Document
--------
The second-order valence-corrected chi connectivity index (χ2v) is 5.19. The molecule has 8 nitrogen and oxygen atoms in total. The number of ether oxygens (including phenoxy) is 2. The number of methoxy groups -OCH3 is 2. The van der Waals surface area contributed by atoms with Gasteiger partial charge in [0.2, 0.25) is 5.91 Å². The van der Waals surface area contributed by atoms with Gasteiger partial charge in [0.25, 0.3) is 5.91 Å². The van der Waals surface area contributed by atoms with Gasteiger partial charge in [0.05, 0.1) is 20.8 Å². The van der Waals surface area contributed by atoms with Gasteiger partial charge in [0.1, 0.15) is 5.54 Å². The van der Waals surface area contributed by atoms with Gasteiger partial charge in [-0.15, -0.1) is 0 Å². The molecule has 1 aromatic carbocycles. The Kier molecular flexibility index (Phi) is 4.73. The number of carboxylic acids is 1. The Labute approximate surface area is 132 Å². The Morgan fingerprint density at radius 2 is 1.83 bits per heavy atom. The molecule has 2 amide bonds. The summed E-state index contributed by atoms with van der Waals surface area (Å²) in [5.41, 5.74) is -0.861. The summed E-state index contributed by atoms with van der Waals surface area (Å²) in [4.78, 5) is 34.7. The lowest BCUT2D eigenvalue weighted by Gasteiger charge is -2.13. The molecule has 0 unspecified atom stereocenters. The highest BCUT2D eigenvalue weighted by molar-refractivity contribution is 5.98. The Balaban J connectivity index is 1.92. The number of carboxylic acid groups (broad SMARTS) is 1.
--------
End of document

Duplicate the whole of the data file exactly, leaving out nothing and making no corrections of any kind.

The second-order valence-corrected chi connectivity index (χ2v) is 5.19. The molecule has 8 nitrogen and oxygen atoms in total. The number of ether oxygens (including phenoxy) is 2. The number of methoxy groups -OCH3 is 2. The van der Waals surface area contributed by atoms with Gasteiger partial charge in [0.2, 0.25) is 5.91 Å². The van der Waals surface area contributed by atoms with Gasteiger partial charge in [0.25, 0.3) is 5.91 Å². The van der Waals surface area contributed by atoms with Gasteiger partial charge in [0.05, 0.1) is 20.8 Å². The van der Waals surface area contributed by atoms with Gasteiger partial charge in [0.1, 0.15) is 5.54 Å². The van der Waals surface area contributed by atoms with Gasteiger partial charge in [-0.15, -0.1) is 0 Å². The molecule has 1 aromatic carbocycles. The Kier molecular flexibility index (Phi) is 4.73. The number of carboxylic acids is 1. The Labute approximate surface area is 132 Å². The Morgan fingerprint density at radius 2 is 1.83 bits per heavy atom. The molecule has 2 amide bonds. The summed E-state index contributed by atoms with van der Waals surface area (Å²) in [5.41, 5.74) is -0.861. The summed E-state index contributed by atoms with van der Waals surface area (Å²) in [4.78, 5) is 34.7. The lowest BCUT2D eigenvalue weighted by Gasteiger charge is -2.13. The molecule has 0 unspecified atom stereocenters. The highest BCUT2D eigenvalue weighted by molar-refractivity contribution is 5.98. The Balaban J connectivity index is 1.92. The number of carboxylic acid groups (broad SMARTS) is 1.